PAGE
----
But the Yankees and me? I don’t know. It’s a hate/love thing. Lots of confusion. I grew up in Memphis watching Saturday baseball and Series games on a little black & white TV or listening to them on the radio. I watched all those great Dodger-Yankees series with Darthula Baldwin. “Tula” was the black woman who was our live-in maid and surrogate mother--our "Mammy"--while our widowed mother worked 60 hours a week selling real estate. I figure I get my politics from being raised by women, Tula at home and my mother doing battle with 1950s white-male chauvinists out in the marketplace. With Tula sitting next to me sighing and groaning and dipping her snuff, it was easy to love Roy Campanella, Jackie Robinson and Willie Mays. They were heros carved into my imagination. But secretly I also loved Mickey Mantle because he was "the Mick," Billy Martin because he was crazy and Whitey Ford because he was steady. And finally Yogi Berra with large spoonfuls of grudging respect. (I always hated to see Yogi bat against the Dodgers. He was their curse.) Then Walter O’Malley moved the Dodgers to Los Angeles and my uncle and aunt got transferred out there the same year. I watched the Dodgers in the Coliseum. One Saturday afternoon, before Sandy Koufax learned to “pitch,” I sat on a bench seat high up in the Coliseum and saw him strikeout something like 13 batters and walk 10 or so others. Hell, he probably hit a couple of guys. From that vantage point it became much easier to allow my distaste for the Yankees to blossom. CBS bought them, Ralph Houk unceremoniously fired Yogi Berra, then George Steinbrenner for God’s sake bought them. Richard Nixon, the Boss’ buddy, was president. So from then rooting against the Yankees turned political. Tula, who had died, whispered in my ear: "Bobby, honey, I told you so." Time passed. Thurmond Munson died, like my dad, piloting a plane; Reggie Jackson came and went doing his swizzle-stick impersonation; Steinbrenner spent money and jerked players and managers around. The Boss was always up there in the voting for the annual Asshole Award.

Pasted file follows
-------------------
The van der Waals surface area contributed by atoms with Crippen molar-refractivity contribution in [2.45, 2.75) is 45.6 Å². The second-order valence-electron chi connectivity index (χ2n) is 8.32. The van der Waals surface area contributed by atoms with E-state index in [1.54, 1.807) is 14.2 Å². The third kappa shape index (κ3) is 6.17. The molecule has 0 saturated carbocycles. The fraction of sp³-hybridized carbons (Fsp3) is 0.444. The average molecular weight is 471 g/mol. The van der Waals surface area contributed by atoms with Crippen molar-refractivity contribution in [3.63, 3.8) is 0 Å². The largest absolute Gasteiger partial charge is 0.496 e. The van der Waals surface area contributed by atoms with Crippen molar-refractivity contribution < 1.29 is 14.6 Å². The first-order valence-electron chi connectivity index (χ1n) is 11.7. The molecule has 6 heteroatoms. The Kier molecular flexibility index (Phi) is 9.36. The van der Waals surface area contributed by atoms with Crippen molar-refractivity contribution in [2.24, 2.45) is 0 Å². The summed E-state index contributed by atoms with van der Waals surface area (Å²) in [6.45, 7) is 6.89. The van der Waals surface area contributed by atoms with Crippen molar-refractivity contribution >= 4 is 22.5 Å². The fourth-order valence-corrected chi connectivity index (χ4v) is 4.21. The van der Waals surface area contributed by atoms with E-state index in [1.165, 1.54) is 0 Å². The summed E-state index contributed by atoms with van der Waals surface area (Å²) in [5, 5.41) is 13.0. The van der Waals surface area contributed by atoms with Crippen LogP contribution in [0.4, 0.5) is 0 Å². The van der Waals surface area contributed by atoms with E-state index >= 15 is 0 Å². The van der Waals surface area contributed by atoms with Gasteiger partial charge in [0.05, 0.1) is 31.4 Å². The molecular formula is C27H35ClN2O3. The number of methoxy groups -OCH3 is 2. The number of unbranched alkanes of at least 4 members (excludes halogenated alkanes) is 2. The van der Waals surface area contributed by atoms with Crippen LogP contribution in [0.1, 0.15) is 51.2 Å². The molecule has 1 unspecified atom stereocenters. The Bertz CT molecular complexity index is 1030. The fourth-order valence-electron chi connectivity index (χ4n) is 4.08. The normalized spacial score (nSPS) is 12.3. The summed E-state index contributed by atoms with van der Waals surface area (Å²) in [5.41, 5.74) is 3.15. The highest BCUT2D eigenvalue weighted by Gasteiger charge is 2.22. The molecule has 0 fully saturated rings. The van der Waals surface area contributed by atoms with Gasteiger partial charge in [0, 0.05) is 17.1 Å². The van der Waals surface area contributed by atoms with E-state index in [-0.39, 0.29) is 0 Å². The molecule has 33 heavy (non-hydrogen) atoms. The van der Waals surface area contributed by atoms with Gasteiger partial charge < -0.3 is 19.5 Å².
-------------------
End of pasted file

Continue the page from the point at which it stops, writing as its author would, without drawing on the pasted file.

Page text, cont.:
And now comes my son-in-law Ed Holland. I love Ed. He’s great. Andrei Codrescu met him once and asked me under his breath in that goofy accent, “Bobby, did you find your son-in-law in a catalog?" But Ed grew up in Connecticut among a family of Yankees fans. He is definitely a Yankees’ fan. True Yankees fans don’t see the grey around the edges. They are rabid. Like you see on television. This is the guy who sleeps in the same bed with my only daughter. His son Johnny Hollandbyrd, who (ironically) plays “coach-pitch” Little League ball in a Dodgers uniform, is likewise infected. Being nine, he has no idea about his granddad’s confusion. And I try to be a Zen Buddhist. How can you be a Zen Buddhist and take sides? Or not forgive George Steinbrenner? Meanwhile, secretly, I'm a Joe Torre fan. And I admire Derrick Jeter the way I admired Yogi. He's just an incredible ballplayer. Oh well. Here’s a poem I wrote the morning after the Yankees lost to the Cleveland Indians. Read it now. Baseball poems are such emphemeral things.
This morning George Steinbrenner
Is putting on a fresh pair of cotton white boxer shorts.
He knows Joe Torre will lose his job.
And he knows now he will die.
No more “Boss.”
A-Rod doesn’t deserve to be in a poem.
Like all of us when we were young,
Believes the world is flat
—for my grandson Johnny Hollandbyrd
NOTE: In the the photograph above, black-eye Johnny had just gotten smacked in the nose by a pitch before a game. And the photo below is Ed pitching to Johnny during a game. Johnny's a good ballplayer. He can field and hit for power. That's Ed's doing. He been thowing balls to his son since Johnny was two. Andrei was right. It's like he came out of a catalog. Except he has this Yankee thing. Where did that come from, huh?